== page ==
Washington: The play­book is back

Trump has dis­cov­ered that a little sabre-rattling abroad yields in­stant pop­u­lar­ity at home

Cape Breton Post - - Op-Ed - Gwynne Dyer Gwynne Dyer is an in­de­pen­dent jour­nal­ist whose ar­ti­cles are pub­lished in 45 coun­tries.

It was strik­ing, in U.S. me­dia cov­er­age of Don­ald Trump’s first 100 days in of­fice, that most ob­servers noted with re­lief that his for­eign pol­icy has turned out to be less rad­i­cal than they feared. In fact, it’s not rad­i­cal at all. He has al­ready fired cruise mis­siles at a Mid­dle Eastern coun­try, a rit­ual that has been ob­served by ev­ery Amer­i­can pres­i­dent since Bill Clin­ton.

The old Don­ald Trump was an “iso­la­tion­ist” who op­posed U.S. mil­i­tary in­ter­ven­tion overseas un­less U.S. in­ter­ests were di­rectly threat­ened.. When it seemed likely in 2013 that Pres­i­dent Obama would at­tack the Syr­ian regime over its al­leged use of poi­son gas on civil­ians, Trump tweeted: “The only rea­son Pres­i­dent Obama wants to at­tack Syria is to save face over his very dumb RED LINE state­ment. Do NOT at­tack Syria, fix U.S.A.”

And lo! Obama did not at­tack Syria af­ter all, although it had crossed the “red line” he had drawn in a state­ment the pre­vi­ous year.

On sober sec­ond thought – and af­ter be­ing warned by James Clap­per, his Di­rec­tor of Na­tional In­tel­li­gence, that the ev­i­dence sug­gest­ing that Syr­ian dic­ta­tor Bashar al-As­sad’s regime was re­spon­si­ble for the gas at­tack, while ro­bust, was not a “slam dunk” – Obama de­cided not to launch cruise mis­siles at Syria. (Cu­ri­ously, there was no Trump tweet prais­ing Obama and tak­ing credit for his change of mind.)

This was the mo­ment when Obama broke de­ci­sively with the for­eign pol­icy or­tho­doxy in Washington, and the think-tank “ex­perts” and the reign­ing me­dia pun­dits never for­gave him for it. To­wards the end of his sec­ond term, he ex­plained his de­ci­sion to Jef­frey Gold­berg, the edi­tor-inchief of The At­lantic, in the fol­low­ing terms.

“There’s a play­book in Washington that pres­i­dents are sup­posed to fol­low. It’s a play­book that comes out of the for­eign-pol­icy es­tab­lish­ment. And the play­book pre­scribes re­sponses to dif­fer­ent events, and these re­sponses tend to be mil­i­ta­rized re­sponses ... In the midst of an in­ter­na­tional chal­lenge like Syria, you get judged harshly if you don’t fol­low the play­book, even if there are good rea­sons why it does not ap­ply.”

It did not ap­ply be­cause de­stroy­ing the As­sad regime would just hand Syria over to the ji­hadi fa­nat­ics of Is­lamic State and al-Qaeda. It did not ap­ply be­cause the Rus­sians might in­ter­vene to save As­sad, per­haps lead­ing to a di­rect U.S. Rus­sian mil­i­tary con­fronta­tion. It did not ap­ply be­cause there was no sup­port for an at­tack in Congress. And it did not ap­ply be­cause it was not even cer­tain that the Syr­ian regime was to blame.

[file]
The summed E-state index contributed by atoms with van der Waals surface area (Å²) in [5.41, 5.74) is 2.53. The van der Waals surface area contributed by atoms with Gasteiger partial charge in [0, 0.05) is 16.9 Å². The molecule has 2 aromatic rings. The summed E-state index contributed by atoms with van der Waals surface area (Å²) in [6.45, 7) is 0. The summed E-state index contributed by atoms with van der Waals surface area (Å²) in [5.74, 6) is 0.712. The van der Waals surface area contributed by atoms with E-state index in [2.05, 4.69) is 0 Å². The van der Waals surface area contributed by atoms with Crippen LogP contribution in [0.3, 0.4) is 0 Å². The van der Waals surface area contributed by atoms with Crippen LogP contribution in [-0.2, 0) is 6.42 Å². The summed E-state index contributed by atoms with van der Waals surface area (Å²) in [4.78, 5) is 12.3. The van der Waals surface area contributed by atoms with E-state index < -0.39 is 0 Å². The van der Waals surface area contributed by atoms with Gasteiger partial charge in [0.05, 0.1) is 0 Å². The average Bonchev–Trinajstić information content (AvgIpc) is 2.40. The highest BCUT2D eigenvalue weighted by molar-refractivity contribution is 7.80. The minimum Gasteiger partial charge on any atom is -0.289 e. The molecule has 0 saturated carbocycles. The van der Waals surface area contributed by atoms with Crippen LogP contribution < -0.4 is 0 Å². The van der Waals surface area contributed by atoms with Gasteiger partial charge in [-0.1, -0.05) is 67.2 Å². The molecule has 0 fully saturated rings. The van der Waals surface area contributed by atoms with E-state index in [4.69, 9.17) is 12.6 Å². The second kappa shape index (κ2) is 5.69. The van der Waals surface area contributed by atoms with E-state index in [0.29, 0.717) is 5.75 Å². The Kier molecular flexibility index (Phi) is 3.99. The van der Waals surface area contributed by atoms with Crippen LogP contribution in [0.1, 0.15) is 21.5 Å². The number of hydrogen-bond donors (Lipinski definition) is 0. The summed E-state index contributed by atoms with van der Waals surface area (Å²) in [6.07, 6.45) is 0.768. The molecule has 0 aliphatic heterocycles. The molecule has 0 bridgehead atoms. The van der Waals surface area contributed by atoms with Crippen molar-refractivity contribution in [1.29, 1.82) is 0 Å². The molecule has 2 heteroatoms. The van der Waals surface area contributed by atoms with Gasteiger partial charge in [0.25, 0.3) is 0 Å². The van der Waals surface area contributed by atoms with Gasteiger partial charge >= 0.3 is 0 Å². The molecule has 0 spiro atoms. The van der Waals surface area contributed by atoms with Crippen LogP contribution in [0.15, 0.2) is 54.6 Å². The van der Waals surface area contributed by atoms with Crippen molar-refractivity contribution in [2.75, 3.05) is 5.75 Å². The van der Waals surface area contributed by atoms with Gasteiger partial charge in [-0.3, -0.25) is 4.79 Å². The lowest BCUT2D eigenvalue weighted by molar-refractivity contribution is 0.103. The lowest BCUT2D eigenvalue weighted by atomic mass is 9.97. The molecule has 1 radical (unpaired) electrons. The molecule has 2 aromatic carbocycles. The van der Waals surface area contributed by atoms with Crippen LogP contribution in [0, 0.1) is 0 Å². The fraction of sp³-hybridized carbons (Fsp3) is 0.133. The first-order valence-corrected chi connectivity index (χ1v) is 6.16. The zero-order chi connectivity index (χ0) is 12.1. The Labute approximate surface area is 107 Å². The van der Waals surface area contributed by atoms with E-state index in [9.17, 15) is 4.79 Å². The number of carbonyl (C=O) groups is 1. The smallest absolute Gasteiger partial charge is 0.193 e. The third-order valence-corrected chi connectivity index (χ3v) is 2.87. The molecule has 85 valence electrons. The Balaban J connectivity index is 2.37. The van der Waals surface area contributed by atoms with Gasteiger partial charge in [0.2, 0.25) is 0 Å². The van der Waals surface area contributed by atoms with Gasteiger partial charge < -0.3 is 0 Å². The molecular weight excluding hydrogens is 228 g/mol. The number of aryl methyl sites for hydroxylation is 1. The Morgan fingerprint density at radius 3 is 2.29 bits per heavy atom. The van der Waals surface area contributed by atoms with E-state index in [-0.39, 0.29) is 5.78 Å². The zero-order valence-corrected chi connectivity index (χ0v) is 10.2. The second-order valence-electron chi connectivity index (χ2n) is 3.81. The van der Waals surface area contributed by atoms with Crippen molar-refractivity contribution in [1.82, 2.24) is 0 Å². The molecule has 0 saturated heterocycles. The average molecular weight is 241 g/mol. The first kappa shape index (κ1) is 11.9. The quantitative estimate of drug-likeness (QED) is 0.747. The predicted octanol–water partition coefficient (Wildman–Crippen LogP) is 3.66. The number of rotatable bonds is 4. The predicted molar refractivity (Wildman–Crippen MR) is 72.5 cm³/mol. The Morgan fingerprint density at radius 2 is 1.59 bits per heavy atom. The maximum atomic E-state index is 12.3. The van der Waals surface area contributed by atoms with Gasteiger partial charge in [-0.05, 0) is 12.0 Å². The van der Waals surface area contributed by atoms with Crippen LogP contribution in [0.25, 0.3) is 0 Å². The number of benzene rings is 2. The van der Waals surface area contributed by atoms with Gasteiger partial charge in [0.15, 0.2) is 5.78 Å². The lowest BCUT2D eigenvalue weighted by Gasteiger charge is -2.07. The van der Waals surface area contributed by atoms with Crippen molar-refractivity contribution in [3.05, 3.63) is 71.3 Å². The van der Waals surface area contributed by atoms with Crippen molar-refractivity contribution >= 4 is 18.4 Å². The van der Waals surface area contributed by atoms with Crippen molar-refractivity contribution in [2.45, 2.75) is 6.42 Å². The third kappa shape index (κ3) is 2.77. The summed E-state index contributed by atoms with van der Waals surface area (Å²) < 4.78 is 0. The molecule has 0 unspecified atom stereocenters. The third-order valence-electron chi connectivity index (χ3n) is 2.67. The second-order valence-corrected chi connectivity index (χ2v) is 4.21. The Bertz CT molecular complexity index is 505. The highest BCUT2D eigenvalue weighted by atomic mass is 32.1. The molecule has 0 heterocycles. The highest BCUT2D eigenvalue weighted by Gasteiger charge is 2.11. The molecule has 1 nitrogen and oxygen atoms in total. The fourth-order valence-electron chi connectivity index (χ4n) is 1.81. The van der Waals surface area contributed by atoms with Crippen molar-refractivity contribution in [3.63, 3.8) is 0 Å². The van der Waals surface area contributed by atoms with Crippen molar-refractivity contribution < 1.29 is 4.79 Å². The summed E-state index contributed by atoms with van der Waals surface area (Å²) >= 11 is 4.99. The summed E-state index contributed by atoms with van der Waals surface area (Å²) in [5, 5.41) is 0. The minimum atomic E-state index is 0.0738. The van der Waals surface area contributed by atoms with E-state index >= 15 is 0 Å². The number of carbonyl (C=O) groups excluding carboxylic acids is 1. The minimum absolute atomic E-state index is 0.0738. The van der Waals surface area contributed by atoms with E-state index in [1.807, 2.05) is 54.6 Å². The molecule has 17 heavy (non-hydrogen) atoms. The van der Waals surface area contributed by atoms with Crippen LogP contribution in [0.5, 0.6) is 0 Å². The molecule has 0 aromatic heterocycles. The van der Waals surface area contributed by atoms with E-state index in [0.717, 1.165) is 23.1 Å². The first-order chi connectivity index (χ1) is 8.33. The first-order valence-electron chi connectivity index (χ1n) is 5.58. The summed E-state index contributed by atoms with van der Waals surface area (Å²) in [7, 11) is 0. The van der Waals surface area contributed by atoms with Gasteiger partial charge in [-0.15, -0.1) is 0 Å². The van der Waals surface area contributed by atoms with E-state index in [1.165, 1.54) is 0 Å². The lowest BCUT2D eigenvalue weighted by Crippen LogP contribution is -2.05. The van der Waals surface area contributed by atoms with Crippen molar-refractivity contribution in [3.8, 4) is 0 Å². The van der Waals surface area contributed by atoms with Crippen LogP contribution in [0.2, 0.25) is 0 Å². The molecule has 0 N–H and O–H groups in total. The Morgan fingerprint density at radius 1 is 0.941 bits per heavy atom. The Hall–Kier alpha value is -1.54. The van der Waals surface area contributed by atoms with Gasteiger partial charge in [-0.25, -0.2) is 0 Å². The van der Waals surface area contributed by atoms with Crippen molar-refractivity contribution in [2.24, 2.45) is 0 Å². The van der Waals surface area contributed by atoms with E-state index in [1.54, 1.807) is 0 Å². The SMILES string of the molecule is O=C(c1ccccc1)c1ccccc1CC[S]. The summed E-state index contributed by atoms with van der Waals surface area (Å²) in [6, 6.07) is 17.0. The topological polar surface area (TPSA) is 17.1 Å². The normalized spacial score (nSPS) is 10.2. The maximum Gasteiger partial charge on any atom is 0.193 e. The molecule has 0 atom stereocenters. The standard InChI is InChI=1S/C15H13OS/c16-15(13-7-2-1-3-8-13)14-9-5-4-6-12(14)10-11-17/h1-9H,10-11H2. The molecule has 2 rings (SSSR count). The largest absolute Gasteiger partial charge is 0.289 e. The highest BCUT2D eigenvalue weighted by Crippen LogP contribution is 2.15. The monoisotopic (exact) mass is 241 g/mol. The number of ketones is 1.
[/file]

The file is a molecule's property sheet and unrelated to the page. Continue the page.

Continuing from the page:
“Don’t do stupid shit” was Obama’s prime rule in for­eign pol­icy, and em­u­lat­ing Ge­orge W. Bush’s de­ci­sion to in­vade Iraq in or­der to de­stroy Sad­dam Hus­sein’s non-ex­is­tent “weapons of mass destruction” def­i­nitely qual­i­fied as stupid. Even treat­ing the Mid­dle East as a re­gion vi­tal to Amer­i­can se­cu­rity was stupid. With the Cold War over and the United States no longer de­pen­dent on Mid­dle Eastern oil, it wasn’t even im­por­tant any more.

Fast for­ward to 2016, and Obama must have been torn when he con­tem­plated his suc­ces­sors. Hil­lary Clin­ton had worked for him and would pre­serve his legacy in do­mes­tic af­fairs, but she was to­tally or­tho­dox in for­eign pol­icy and would fol­low the play­book wher­ever it led. Whereas Don­ald Trump, in his crude and sim­ple way, ac­tu­ally shared Obama’s dis­trust of the for­eign pol­icy elite.

But with Trump it was just gut in­stinct, not a rea­soned anal­y­sis of why the play­book was wrong. Once he was in of­fice, and another poi­son gas at­tack in Syria landed on his desk, that in­stinct was swiftly over­whelmed by an even stronger urge to do some­thing dra­matic.

In pol­i­tics, the Law of Mixed Mo­tives al­ways ap­plies. No doubt Trump was truly hor­ri­fied by the images of dead “beau­ti­ful ba­bies,” but he was also aware that his pol­icy suc­cesses in the first 100 days were sparse and that his pop­u­lar

“‘Don’t do stupid sh.t’ was Obama’s prime rule in for­eign pol­icy”

ap­proval num­bers were way down.

So off went the cruise mis­siles, although the ev­i­dence that the As­sad regime was re­spon­si­ble for the gas at­tack was even less cer­tain than last time. It was purely a ges­ture, aimed mainly at the U.S. do­mes­tic au­di­ence, and there has been no fol­low-up. But it did con­form to the play­book’s rules, and the re­sponse by the “lamestream” me­dia verged on the ec­static.

Trump doesn’t give a fig for the play­book, but he does care about pop­u­lar­ity. He cam­paigned as an iso­la­tion­ist, but now he has dis­cov­ered that a little sabre-rattling abroad yields in­stant pop­u­lar­ity at home.

He is sur­rounded by peo­ple who still be­lieve in the play­book, and they now know how to press his but­tons. There will prob­a­bly be more “lim­ited” mil­i­tary strikes with cruise mis­siles, not just in the Mid­dle East but also in north-east Asia. And there may well be more wars, be­cause sabre-rattling is not a pre­cise sci­ence.


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